It didn't take long for Hydroid Krasis to go from scourge of Standard to the easiest prey. The majority of the SCG Tour®'s best players shifted to Esper Control after Sultai Midrange proved to be the breakout deck of #SCGINDY. With Esper Control largely having the target on its head now, how are players going to react next week?
Both decks have incredible long games, so the answer is to either go over the top or go under them. The short version is play Mono-Blue Aggro. A solid Sultai matchup also makes the deck look incredibly good, even if only for a weekend or two. Even though he chickened out of playing it, Tom Ross wrote a great article singing Mono-Blue's praises last week.
You could make the case for Izzet Drakes instead of Mono-Blue Aggro, but it's not good enough against Esper, Sultai, or aggro decks to get my vote. If my deck of choice is going to be flimsy and inflexible, I'd rather play something with polarizing matchups instead of flipping coins.
- 20 Island
I'm taking a lot of inspiration from Ted Felicetti's list here. Sideboard Treasure Maps give you a draw engine against spell-based decks, which, when combined with your counterwall, makes it very hard for you to lose. The Surge Mares and Entrancing Melodies allow you to become a control deck after sideboard against Mono-Red and Azorius Aggro. Entrancing Melody is busted against everything right now that isn't Esper Control.
Four-Color Gates is the other deck that dominates Esper Control. There are some folk that have been having a tough time with Gates against Esper because of their hand disruption and removal that exiles Gate Colossus, but there are many ways to fix that. You could play something like Rhythm of the Wild and deploy multiple threats in the same turn or you could be evil and play Nexus of Fate.
I'm coming around on the idea that Nexus of Fate is what you're supposed to be doing with Gates, but that's also just a bad version of any of the other Nexus of Fate decks. If I'm entering no clipping mode, I'd rather have Root Snares and the like rather than Gates Ablaze.
This deck has been performing far better than I ever would have expected, so I imagine it'll remain a sleeper choice for many people, especially as the format shifts to be more about midrange and control.
Conveniently, both Mono-Blue Aggro and Four-Color Gates are weak to aggressive decks, so that will be the next step. The wrench in the plan is that Dallas is notoriously an aggressive hotbed. Mono-Red Aggro tends to be well-represented, but even things like Gruul and white-based aggro decks aren't out of the question. For that reason, I'd recommend against playing Mono-Blue Aggro at #SCGDFW specifically, but it could be a strong choice for any PTQs.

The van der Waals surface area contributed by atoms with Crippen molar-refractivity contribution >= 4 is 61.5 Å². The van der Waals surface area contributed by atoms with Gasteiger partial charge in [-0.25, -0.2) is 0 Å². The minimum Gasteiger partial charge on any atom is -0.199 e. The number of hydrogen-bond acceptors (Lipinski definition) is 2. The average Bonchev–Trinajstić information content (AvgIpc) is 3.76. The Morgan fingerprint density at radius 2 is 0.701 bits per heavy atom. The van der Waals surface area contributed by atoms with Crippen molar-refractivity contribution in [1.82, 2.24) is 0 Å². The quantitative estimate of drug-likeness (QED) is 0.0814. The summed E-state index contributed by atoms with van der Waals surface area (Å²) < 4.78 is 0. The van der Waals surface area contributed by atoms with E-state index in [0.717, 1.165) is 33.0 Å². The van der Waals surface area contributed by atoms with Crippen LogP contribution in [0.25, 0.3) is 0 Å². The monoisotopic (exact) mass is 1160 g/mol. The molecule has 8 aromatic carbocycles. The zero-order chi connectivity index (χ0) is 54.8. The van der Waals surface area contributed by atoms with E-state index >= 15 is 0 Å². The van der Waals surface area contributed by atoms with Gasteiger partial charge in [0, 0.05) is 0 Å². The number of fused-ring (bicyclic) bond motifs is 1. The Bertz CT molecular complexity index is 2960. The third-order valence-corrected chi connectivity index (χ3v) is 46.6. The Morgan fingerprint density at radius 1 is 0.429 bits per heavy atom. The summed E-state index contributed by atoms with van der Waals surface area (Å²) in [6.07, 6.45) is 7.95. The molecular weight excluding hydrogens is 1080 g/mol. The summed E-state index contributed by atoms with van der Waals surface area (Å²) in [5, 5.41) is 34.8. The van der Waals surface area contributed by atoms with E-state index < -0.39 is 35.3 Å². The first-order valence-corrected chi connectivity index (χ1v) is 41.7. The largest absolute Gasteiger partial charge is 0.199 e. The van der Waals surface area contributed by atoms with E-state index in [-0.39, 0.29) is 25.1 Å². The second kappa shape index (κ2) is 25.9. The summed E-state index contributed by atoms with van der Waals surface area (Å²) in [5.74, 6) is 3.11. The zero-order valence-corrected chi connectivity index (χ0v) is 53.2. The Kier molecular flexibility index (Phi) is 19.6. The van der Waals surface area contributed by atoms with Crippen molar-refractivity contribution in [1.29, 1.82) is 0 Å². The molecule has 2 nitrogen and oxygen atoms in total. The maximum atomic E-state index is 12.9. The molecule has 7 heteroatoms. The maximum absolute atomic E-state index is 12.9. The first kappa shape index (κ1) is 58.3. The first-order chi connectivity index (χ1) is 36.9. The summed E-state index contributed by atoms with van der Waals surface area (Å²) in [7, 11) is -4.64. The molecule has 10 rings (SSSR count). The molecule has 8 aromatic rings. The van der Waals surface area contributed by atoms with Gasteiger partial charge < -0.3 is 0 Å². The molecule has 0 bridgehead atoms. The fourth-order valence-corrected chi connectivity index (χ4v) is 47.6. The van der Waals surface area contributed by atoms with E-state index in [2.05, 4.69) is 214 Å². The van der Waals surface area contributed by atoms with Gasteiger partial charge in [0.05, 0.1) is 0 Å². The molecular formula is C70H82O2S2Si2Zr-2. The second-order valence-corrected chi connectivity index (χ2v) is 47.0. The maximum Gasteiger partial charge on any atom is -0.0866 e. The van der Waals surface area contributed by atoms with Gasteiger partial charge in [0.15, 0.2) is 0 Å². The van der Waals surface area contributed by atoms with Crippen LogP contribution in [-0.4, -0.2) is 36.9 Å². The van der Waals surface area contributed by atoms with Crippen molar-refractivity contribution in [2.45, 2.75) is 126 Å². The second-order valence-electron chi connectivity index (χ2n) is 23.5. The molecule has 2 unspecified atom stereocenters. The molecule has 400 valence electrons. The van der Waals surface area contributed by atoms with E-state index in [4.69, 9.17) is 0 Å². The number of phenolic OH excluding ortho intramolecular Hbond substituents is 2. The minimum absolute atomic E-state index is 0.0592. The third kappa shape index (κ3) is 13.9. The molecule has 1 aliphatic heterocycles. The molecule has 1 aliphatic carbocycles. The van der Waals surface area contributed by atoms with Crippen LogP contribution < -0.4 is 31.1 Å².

It's weird though. Standard is currently pulling away from the traditional aggro decks. Mono-Red has a difficult time against Esper with all its Lightning Bolts and the white aggro decks need the blue splash to interact with Esper Control and Nexus of Fate. Both of those trends bode well for Mono-Blue Aggro.
You could also do worse than playing one of the best decks.
Both Andrew Jessup's deck choice and his specific build are, as expected, both very reasoned. Many of the SCG Tour®'s top players chose Esper Control last weekend, and for good reason. You have solid game against everything, including against Mono-Red Aggro.
One of the things I like about Esper Control is that you can play a ton of removal to ensure you don't die to Azorius, Mono-Red, and Mono-Blue and then gas up with Teferi or Precognitive Perception. The fact that Perception allows you to see so many cards means you can go from nothing to a full hand almost immediately.
Chemister's Insight is nice and everything, but it's more of a card that slowly creates an advantage, but Esper typically wants that quick reload. Obviously playing both has upsides and you don't necessarily want to load up too much on either, but playing without two Perceptions strikes me as a mistake. The threats in Standard don't outright win the game quickly, but they do snowball.
The more burst card drawing you're able to play, the more spot removal you can typically afford to play too since you'll almost always be able to slow the game down. In mirror matches, being able to filter through your dead cards also helps unless the game comes down to trading specific resources with each other. For example, Esper has very few win conditions, so Game 1 of the true mirror probably comes down to whose deck has the most business spells. After sideboard, all that changes when both players bring in more threats and counterspells.
Basically, more burst card drawing allows you to play more removal spells, at least in this specific instance. Play Precognitive Perception!
In the sideboard, we're starting to see Hostage Taker crop up as an answer to the various Hydroid Krasis decks in the format. With Thief of Sanity, you have a potent duo that Sultai needs to be prepared for.
Chromium, the Mutable is largely nonsense, even if Jonathan Rosum's rationale for the card is to clock the Nexus of Fate decks. You do need a real win condition, and Karn, Scion of Urza mostly solves a lot of the same problems and is a reasonable draw engine. The Eldest Reborn is also fine but doesn't solve the issue against Nexus decks.